Women in Leadership: Going beyond the bottom line

While the relationship between women in corner rooms and corporate financial performance has been established time and again, the impact of women's leadership goes way beyond numbers to areas that are intangible but not insignificant

The need for gender diversity in leadership roles today goes beyond mere political correctness or social awareness. Studies have shown that having three women on a corporate board creates a “tipping point” which results in higher productivity growth and better financial performance. It makes business sense to have diversity in leadership.  US companies that started with at least three women on the board in the period 2011-2016, gained 37% in Earnings Per Share.

While the relationship between women in corner rooms and corporate financial performance has been established time and again, the impact of women’s leadership goes way beyond numbers to areas that are intangible but not insignificant. Women bring unique perspectives and transformational ideas to the organization, driving effective solutions that make a measurable impact on a company’s culture and, of course, its bottom line. Clearly, data indicates women leadership is well equipped to protect the interest of all, from investors to employees.

The story of Falguni Nayar, the billionaire icon, is a case in point. A graduate of the Indian Institute of Management, Nayar founded Nykaa, the online beauty products retail business that turned unicorn. Falguni Nayar, of course, is not alone at the top. A legion of women entrepreneurs and executives are building business empires and setting exemplary standards for the world to follow. Biocon is India’s largest biopharmaceutical company, manufacturing pharmaceutical ingredients that are sold across 120 countries. It was founded in 1978 by Kiran Mazumdar-Shaw with only Rs.10,000 initial capital. She has been featured on the Forbes list of “The World’s 100 Most Powerful Women” and in the Financial Times list of “Top 50 Women in Business”.

The Apollo Hospitals chain was founded in 1983 as the first corporate healthcare provider in India. Steered by the four sisters Preetha, Sunita, Sangeeta and Shobhana, the conglomerate more than tripled profits in six years. Revenues shot up from Rs.100 Crores in 2003 to Rs.3200 Crores in ten years. When the pandemic started ravaging the country in 2021, Apollo Hospitals with their 12000 beds and state-of-the-art medical facilities stepped in to deliver critical care. The Economic Times Businesswoman of The Year Award to Preetha and Suneetha Reddy is in recognition of that outstanding performance.

From seasoned doyens like Ritu Kumar and Shahnaz Hussain who are global brands, to rising stars such as Richa Kar of Zivame and Shubra Chadda of Chumbak, the stories of women founders continue to inspire and motivate across the spectrum. Richa Singh launched YourDOST in the niche space of mental health, providing counseling through chat, phone, and video therapy. Demand for their services has shot up exponentially since the lockdowns started. Nina Lekhi started Baggit with a Rs 7000 loan from her mother, evolving it into a Rs 111 Crore brand that sells through 450 retail outlets today.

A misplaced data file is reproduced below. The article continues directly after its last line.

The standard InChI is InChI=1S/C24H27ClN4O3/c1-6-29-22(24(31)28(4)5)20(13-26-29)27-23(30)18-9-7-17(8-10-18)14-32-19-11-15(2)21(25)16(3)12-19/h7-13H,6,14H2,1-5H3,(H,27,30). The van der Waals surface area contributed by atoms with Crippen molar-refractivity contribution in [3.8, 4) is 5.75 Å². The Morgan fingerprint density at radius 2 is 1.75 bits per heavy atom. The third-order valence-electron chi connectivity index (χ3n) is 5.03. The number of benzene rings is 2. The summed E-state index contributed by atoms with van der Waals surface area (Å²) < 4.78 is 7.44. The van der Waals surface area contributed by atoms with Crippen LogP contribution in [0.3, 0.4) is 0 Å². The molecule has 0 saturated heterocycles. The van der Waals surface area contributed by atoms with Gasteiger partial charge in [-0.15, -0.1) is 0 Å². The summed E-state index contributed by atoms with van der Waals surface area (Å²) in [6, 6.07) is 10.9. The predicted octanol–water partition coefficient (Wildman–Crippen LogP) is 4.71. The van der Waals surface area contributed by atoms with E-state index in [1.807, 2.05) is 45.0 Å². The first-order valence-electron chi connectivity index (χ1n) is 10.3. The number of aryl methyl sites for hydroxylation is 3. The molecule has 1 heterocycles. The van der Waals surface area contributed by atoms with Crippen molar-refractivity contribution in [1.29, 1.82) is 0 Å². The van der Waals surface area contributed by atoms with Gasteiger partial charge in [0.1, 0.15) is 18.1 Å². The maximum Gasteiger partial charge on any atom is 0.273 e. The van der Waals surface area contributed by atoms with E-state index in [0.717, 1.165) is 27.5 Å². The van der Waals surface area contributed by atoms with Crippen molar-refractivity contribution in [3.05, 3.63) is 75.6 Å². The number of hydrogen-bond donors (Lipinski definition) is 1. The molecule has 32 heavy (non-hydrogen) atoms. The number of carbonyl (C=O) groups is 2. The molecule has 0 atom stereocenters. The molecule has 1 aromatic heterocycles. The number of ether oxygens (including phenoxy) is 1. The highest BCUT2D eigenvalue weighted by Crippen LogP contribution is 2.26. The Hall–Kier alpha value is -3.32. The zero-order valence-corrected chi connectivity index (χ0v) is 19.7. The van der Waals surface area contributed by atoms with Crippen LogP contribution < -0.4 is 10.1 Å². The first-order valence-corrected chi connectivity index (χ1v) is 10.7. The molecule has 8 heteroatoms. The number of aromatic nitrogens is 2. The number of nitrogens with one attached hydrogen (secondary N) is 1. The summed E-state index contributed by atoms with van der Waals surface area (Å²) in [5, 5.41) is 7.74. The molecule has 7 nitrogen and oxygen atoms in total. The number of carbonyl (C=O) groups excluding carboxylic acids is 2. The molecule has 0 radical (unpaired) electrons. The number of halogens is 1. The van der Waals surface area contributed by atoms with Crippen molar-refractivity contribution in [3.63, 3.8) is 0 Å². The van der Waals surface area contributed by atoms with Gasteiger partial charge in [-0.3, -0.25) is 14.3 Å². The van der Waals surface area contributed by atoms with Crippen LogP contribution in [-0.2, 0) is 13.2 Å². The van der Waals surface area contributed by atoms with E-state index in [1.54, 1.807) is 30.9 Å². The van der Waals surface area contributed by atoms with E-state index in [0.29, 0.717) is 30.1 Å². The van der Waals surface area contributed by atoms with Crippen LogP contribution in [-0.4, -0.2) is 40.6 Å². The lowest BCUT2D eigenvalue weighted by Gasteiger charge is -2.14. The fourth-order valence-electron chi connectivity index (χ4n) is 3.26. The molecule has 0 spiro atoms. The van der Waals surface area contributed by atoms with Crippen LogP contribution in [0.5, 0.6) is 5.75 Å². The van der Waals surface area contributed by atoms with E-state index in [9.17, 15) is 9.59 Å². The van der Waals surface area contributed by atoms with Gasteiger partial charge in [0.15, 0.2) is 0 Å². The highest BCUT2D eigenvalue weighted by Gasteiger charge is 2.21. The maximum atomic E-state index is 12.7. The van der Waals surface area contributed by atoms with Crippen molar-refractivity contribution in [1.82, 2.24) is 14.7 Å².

But no corporate lore is complete without the mention of Indra Nooyi, who, after moving through several senior positions at the company, became the fifth CEO of PepsiCo. During her tenure as CEO, her strategic redirection of the company grew revenues from $35 billion in 2006 to $63.5 billion in 2017. Her vision, “Performance with a Purpose”, drove long-term growth while also accounting for sustainability and green objectives. Always a champion of women’s causes, she tweeted— “At the end of the day, (and maybe at the beginning of a new year), don’t forget that you’re a person, don’t forget you’re a mother, don’t forget you’re a wife, don’t forget you’re a daughter.”

The adoption of the 2030 UN Agenda for Sustainable Development, with the resolve to achieve full and productive employment for all women, is an indication of the importance of women’s participation in our endeavour to reduce poverty and promote economic growth. This period also put to bed any doubts on the ability of women to lead nations in times of crisis. Extraordinary women leaders such as Mette Frederiksen of Denmark, Sanna Marin of Finland, Angela Merkel of Germany, Katrín Jakobsdóttir of Iceland, Jacinda Ardern of New Zealand and Zuzana Čaputová of Slovakia have been lauded globally for their successful management of the pandemic.

We believe that women must be empowered to take on the challenges of leadership and navigate the route towards an equitable, sustainable, and profitable future. As a socially conscious organization, Dell provides equal opportunities to all employees and drives diversity and inclusivity through several programs such as the Dell Women’s Entrepreneur Network and Women in Action Employee Resource Group. With our Moonshot Goals, we have set targets to ensure that by 2030, 50% of our global workforce and 40% of our global people leaders would be women; as women have the power to transform businesses and build a stronger world.

[author title=”” image=”http://”]About the Author

Archana Sasan is Vice President and Legal Counsel, Dell Technologies[/author]

Disclaimer: The views expressed in this article are those of the author and do not necessarily reflect the views of ET Edge Insights, its management, or its members

Leave a Comment

Your email address will not be published. Required fields are marked *

Scroll to Top